PMQs: PM says Clean Air Zone is ‘unworkable’

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Around 58 percent of petrol and diesel drivers polled admitted that they did not know how much CO2 the average internal combustion engine car emits every year. carwow, the car buying and selling marketplace, in conjunction with Karai, the carbon offsetting app, conducted the survey recently and received staggering results from the 22,000 respondents.

The thousands of drivers were asked one question with three possible answers. The question was: “Can you guess how much CO2 a car emits each year?”

Nearly two-thirds (58 percent) of respondents didn’t know the answer and subsequently guessed wrong.

Experts at carwow and Karai suggested that there was work to be done for motorists to understand and be educated about, their ICE car’s environmental, real-world CO2 impact. 

More than four in 10 drivers (42 percent) selected the correct answer – that the average ICE car emits 1,700kg of carbon dioxide yearly.

The researchers also said there was still room for improvement for motorists to become educated about the emissions output of their vehicles.

According to Department for Business, Energy & Industrial Strategy stats from 2018, transport still accounted for 33 percent of all carbon dioxide emissions, with most of this coming from road transport. 

Most Clean Air Zones around the UK, as well as the London ULEZ, require vehicles to have a minimum emissions standard of Euro 4 for petrol and Euro 6 for diesel.

Euro 4 vehicles are those generally registered from January 1, 2006, while Euro 6 are those registered after September 1, 2015.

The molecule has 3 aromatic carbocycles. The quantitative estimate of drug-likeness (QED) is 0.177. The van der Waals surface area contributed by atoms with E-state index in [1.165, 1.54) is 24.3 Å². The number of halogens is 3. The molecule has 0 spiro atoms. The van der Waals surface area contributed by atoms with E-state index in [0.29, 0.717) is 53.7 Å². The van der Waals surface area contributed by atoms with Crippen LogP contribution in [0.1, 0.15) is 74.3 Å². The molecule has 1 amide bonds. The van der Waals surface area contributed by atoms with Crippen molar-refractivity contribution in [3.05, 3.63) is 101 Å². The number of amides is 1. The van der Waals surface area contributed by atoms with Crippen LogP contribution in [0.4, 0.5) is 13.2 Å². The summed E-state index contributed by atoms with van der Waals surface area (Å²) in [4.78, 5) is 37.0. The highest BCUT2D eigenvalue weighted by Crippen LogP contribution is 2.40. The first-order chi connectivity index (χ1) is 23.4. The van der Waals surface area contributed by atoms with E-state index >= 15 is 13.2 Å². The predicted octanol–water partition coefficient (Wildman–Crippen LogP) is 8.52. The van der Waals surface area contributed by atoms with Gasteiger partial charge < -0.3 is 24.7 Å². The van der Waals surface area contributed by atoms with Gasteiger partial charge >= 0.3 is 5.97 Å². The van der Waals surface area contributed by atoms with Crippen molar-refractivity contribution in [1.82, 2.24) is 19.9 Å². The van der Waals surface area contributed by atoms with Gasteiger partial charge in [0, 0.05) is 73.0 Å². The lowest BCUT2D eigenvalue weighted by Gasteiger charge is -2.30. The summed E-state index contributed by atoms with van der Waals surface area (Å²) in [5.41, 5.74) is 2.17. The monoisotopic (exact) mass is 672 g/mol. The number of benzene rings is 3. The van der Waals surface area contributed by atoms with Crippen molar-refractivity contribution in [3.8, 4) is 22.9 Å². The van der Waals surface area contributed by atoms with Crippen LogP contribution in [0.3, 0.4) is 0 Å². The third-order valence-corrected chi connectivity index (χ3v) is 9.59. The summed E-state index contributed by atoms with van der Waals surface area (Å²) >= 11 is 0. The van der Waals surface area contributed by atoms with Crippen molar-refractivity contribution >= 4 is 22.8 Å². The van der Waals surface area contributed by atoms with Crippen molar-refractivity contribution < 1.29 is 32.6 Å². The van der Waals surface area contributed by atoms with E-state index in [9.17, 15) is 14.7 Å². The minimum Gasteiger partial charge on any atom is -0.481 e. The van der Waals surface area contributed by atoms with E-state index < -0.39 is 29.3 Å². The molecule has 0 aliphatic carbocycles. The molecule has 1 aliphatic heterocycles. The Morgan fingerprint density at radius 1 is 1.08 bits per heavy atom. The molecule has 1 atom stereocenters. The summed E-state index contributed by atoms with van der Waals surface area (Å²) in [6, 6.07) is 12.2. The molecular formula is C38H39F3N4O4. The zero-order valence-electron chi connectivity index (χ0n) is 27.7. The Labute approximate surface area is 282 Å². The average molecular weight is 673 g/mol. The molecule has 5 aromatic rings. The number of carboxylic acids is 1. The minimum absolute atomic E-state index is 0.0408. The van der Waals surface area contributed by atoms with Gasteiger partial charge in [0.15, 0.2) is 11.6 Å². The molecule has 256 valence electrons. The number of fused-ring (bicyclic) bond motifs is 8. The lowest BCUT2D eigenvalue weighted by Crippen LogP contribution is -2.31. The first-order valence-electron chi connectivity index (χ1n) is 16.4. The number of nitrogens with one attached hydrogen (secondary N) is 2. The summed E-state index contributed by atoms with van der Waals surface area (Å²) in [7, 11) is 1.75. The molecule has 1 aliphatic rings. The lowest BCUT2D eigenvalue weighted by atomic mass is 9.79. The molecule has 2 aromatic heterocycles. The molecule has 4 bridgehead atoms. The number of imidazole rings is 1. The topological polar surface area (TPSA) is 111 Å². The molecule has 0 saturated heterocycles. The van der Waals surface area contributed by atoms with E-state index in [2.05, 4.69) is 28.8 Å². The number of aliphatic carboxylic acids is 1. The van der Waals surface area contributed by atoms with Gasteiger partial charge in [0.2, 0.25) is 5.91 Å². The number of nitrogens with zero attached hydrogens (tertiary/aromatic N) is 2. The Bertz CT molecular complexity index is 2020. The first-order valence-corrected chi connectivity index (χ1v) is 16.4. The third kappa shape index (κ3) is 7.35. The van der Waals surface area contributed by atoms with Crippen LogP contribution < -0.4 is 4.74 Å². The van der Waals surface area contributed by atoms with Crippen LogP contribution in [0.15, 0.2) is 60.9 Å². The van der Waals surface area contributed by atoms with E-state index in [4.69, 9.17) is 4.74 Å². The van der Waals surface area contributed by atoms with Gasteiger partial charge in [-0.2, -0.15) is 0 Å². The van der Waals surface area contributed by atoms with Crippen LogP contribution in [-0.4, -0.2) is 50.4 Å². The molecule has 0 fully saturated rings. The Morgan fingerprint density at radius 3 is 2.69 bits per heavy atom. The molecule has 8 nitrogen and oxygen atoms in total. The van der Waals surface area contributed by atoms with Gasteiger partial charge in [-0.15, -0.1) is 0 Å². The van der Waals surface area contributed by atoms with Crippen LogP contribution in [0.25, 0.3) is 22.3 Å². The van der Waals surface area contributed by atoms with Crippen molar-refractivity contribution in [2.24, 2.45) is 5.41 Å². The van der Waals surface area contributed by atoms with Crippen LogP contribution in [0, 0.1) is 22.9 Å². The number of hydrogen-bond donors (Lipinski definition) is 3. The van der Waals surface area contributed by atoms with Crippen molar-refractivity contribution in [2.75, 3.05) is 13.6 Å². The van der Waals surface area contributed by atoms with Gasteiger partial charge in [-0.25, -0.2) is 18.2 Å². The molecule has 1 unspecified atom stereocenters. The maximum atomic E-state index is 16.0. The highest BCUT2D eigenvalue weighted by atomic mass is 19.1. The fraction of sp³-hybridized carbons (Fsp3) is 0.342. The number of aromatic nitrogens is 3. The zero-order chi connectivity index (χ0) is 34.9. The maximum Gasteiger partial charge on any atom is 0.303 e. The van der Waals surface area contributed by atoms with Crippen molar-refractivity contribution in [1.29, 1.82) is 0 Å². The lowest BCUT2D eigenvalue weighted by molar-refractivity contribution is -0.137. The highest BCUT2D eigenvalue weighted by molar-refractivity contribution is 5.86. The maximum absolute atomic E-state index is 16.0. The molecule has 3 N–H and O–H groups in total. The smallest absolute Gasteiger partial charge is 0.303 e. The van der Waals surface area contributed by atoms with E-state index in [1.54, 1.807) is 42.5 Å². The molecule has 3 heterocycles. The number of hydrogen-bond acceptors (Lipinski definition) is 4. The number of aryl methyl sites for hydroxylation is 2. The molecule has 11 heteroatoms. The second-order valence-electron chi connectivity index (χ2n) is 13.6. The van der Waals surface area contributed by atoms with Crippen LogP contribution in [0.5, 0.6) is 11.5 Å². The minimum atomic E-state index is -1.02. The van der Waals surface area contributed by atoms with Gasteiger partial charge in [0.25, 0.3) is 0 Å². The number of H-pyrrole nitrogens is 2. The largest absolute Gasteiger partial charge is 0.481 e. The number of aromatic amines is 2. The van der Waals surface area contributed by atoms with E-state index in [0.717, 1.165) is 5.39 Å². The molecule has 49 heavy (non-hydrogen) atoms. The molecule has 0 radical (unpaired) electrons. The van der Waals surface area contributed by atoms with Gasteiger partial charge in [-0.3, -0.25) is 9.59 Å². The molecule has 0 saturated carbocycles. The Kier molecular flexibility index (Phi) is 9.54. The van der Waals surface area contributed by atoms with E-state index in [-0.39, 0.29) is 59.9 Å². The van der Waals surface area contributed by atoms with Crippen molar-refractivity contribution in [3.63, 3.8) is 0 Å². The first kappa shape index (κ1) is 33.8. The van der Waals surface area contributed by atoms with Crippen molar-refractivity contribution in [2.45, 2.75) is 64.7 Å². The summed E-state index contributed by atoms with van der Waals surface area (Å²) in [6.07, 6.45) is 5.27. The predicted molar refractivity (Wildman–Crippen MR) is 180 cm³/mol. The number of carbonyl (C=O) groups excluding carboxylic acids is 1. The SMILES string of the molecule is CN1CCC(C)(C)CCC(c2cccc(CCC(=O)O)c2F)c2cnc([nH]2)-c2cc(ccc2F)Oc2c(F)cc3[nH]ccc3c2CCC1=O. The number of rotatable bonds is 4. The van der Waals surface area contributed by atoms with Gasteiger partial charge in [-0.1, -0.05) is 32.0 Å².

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A new standard of emissions – Euro 7 – is expected to be introduced in the coming years and will most likely be the final iteration of this type of legislation.

By 2035, Euro 7 is expected to have lowered total NOX emissions from cars and vans by 35 percent compared to Euro 6, and by 56 percent compared to Euro 6 from buses and lorries

Calin Saftoiu, Chief Executive Officer of Drive Key Corporation, suggested that drivers could make changes to their habits in a bid to slash their emissions.

He added: “Since the survey [by carwow] shows that nearly two-thirds of motorists are potentially unaware of their vehicle’s environmental impact, we hope this highlights how Karai can be used to better educate drivers about how much CO2 they are emitting, and offer solutions of how to reduce that output or to offset.

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“Karai is as much of an educational tool for drivers, since it also provides a real-world driving score to show where motorists can drive more efficiently, as it is an app that can offset these CO2 emissions via carbon credits. 

“Being carbon neutral is important in a world where we’re struggling with rising seas and temperature increases, which are, in part caused by vehicle emissions. 

“Of course, cars are only part of the issue, but with Karai, it’s a problem that drivers can help solve with the touch of a button.”

Mobile applications have often been touted as ways for drivers to keep an eye on their emissions and to help them avoid any unnecessary Clean Air Zone costs.

Map-based apps like Google Maps and Waze use vehicle tracking software to alert the driver in the presence of any emissions-based charging areas.

The Karai by DriveKey app uses DVLA data on any tailpipe emission-based registration on g/km carbon usage to calculate actual emissions.

Considering traffic for increased CO2 output and steady long journeys on motorways being more efficient, the app provides, in real-time, the actual CO2 emitted into the atmosphere via a specific car rather than an average statistic. 

This, coupled with real-time driver data and behaviours, delivers transparent carbon emissions information. 

Currently geared towards motorists with internal combustion engines, Karai aims to provide drivers with options on how to offset their carbon emissions by either being carbon neutral or carbon positive.

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